Iceotope has announced its liquid cooling system for disk drives – which, on examination, doesn’t do much at all.
The news came out on the first day of December that, with Meta, Iceotope had cooled disk drives in a high density enclosure with its immersion (liquid) cooling and found that it equalized temperature across a JBOD array. Iceotope said the system’s “virtually silent operation helps mitigate acoustic vibrational issues associated with air-cooled solutions.” The variation in temperature between all 72 20TB HDDs in the 4U OCP-compliant enclosure was just 3°C – less variation than with air cooling. The drives could operate with coolant temperature of up to 40°C. Iceotope said system-level cooling power was less than five percent of the total power consumption. That was basically it.
Neil Edmunds, Iceotope director of Innovation, said: “The study demonstrated that liquid cooling for high-density storage successfully cools the drives at a lower, more consistent temperature for fewer drive failures, lower TCO and improved ESG compliance.” Did it actually demonstrate this?
We took a look at the actual study report – “Single-Phase Immersion Cooling Study of a High-Density Storage System” – to see what exactly it proved. You can get your own copy by requesting it on an Iceotope webpage.
The maximum air-cooling fan power in the starting Bryce Canyon disk drive enclosure was 224 watts. The operational use would be less but no measurement was provided by the researchers.
It sums to 1163.2 watts and the air cooling fans, if operating at maximum power constantly, would be responsible for 19.3 percent of that. The liquid cooling component is said to be less than 5 percent of the total power consumption – 45.6 watts – so that is a definite benefit.
Saket Karajgikar, R&D engineer – strategic engineering and design at Meta, explained a little more, telling us: “[Air and water cooling are] comparable at lower temperature. However, at higher temperatures, pumps in immersion cooling draw lower power.”
An Iceotope spokesperson said: “I think one of the issues is that higher capacity storage disks will draw higher power therefore creating more heat. That will affect either space efficiency (they’ll need to be more spread out to allow air circulate within the storage enclosures), or reliability (air will not be able to cool effectively in high density JBODs, causing increased thermal shutdowns, potential data loss and higher service/replacement costs). In any case, there is general acceptance in the datacenter sector that air as a cooling medium is no longer effective for rising heat densities, whereas liquid cooling is seen as a ‘when not if’ technology.”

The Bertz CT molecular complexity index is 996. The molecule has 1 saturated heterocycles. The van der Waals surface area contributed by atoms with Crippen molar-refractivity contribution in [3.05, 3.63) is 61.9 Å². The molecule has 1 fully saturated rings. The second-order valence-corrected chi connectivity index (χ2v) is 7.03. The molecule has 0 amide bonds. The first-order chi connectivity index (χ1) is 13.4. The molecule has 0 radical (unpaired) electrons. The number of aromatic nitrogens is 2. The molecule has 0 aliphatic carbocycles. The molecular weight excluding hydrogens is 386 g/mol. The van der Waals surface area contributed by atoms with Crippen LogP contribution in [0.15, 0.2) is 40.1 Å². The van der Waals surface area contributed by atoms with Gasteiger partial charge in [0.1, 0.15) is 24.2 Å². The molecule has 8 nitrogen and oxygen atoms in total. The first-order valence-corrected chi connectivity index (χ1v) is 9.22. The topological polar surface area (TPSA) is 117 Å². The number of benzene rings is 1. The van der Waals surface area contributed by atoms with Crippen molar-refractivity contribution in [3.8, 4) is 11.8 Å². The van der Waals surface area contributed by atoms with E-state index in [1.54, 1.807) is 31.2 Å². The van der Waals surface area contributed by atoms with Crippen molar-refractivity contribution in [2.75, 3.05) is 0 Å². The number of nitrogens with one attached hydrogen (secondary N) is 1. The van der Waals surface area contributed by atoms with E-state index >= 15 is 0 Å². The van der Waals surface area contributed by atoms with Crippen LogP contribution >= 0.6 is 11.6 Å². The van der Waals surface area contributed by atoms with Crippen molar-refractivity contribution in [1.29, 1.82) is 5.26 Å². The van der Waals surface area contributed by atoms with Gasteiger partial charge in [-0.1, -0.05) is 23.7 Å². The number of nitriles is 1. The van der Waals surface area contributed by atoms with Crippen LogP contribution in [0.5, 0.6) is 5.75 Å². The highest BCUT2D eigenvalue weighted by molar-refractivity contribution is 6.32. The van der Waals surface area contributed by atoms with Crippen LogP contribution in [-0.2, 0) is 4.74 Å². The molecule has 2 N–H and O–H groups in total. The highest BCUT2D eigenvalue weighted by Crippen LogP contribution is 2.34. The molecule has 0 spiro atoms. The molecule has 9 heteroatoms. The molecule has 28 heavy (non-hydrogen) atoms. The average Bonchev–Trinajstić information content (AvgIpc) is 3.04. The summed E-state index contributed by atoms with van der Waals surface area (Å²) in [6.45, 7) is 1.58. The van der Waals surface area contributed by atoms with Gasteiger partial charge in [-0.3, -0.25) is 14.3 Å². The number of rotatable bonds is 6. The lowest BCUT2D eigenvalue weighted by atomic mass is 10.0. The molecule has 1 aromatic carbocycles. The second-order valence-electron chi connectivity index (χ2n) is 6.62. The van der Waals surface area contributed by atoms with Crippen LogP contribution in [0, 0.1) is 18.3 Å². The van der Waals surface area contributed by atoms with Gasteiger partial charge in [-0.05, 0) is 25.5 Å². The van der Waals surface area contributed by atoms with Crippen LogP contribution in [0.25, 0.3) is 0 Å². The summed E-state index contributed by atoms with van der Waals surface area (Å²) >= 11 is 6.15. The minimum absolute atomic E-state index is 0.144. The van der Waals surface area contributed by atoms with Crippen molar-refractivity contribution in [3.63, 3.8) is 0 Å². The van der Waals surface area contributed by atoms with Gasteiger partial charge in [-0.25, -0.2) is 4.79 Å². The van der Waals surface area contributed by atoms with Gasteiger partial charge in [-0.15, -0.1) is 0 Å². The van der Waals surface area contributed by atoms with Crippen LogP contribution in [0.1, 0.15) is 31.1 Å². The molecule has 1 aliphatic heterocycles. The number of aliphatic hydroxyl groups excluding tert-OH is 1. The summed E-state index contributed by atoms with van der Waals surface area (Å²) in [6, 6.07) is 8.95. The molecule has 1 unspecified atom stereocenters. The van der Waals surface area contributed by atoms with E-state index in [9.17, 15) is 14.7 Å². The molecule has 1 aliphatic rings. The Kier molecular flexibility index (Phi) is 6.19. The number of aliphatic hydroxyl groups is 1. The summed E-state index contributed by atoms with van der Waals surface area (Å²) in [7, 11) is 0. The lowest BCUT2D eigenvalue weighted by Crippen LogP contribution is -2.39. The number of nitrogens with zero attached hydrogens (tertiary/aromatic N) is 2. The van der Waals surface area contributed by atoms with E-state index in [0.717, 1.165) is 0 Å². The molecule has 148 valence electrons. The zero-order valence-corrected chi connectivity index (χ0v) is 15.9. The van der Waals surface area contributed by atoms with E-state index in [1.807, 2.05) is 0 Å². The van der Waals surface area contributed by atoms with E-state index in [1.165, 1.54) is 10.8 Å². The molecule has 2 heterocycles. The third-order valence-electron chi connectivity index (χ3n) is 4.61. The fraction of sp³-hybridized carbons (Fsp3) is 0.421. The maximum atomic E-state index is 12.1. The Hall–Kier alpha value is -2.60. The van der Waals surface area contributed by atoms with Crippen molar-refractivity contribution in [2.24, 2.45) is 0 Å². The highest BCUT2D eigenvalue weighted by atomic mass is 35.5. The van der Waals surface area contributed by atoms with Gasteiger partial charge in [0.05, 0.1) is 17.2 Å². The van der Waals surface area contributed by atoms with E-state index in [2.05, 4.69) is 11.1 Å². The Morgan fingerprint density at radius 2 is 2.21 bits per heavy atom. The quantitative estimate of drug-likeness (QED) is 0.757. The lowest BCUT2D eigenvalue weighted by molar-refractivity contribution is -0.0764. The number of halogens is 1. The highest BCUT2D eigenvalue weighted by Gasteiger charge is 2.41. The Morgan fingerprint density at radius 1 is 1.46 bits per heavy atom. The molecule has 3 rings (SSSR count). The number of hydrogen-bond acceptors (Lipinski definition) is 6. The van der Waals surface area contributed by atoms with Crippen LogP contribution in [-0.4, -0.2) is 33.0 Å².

The paper was less assertive about the lower vibration experienced by the drives than Iceotope’s press release: “The proposed cooling solution may help mitigate acoustic vibrational issues for drives often encountered in air-cooling solution. The solution is virtually silent in operation.” It noted: “In the absence of fans, there would be no acoustic vibrations which could potentially hinder the drive performance. … the design approach could potentially eliminate acoustic vibration issues often encountered in an air-cooled solution.”
In other words, the effect of liquid cooling on acoustic vibration experienced by the drives was not investigated. The amount of acoustic vibration was not measured – there is no data in the paper.
There was no test of drive failure rates with the immersion cooling in operation. When Iceotope’s Neil Edmonds declares “The study demonstrated that liquid cooling for high-density storage successfully cools the drives at a lower, more consistent temperature for fewer drive failures, lower TCO, and improved ESG compliance,” this should be taken to mean “potentially fewer drive failures.”
A May 2014 Backblaze blog by Brian Beach asked: “How much does operating temperature affect the failure rates of disk drives?” And answered: “Not much.” It read: “After looking at data on over 34,000 drives, I found that overall there is no correlation between temperature and failure rate. … As long as you run drives well within their allowed range of operating temperatures, keeping them cooler doesn’t matter.”
The Iceotope immersion cooling requires less electricity than air-cooling fans, but would appear to have no effect on drive failure rates, if Backblaze is to be believed. The potential effect of lower acoustic vibration was not tested by the researcher. The TCO over time was not investigated either. So don’t read too much into it.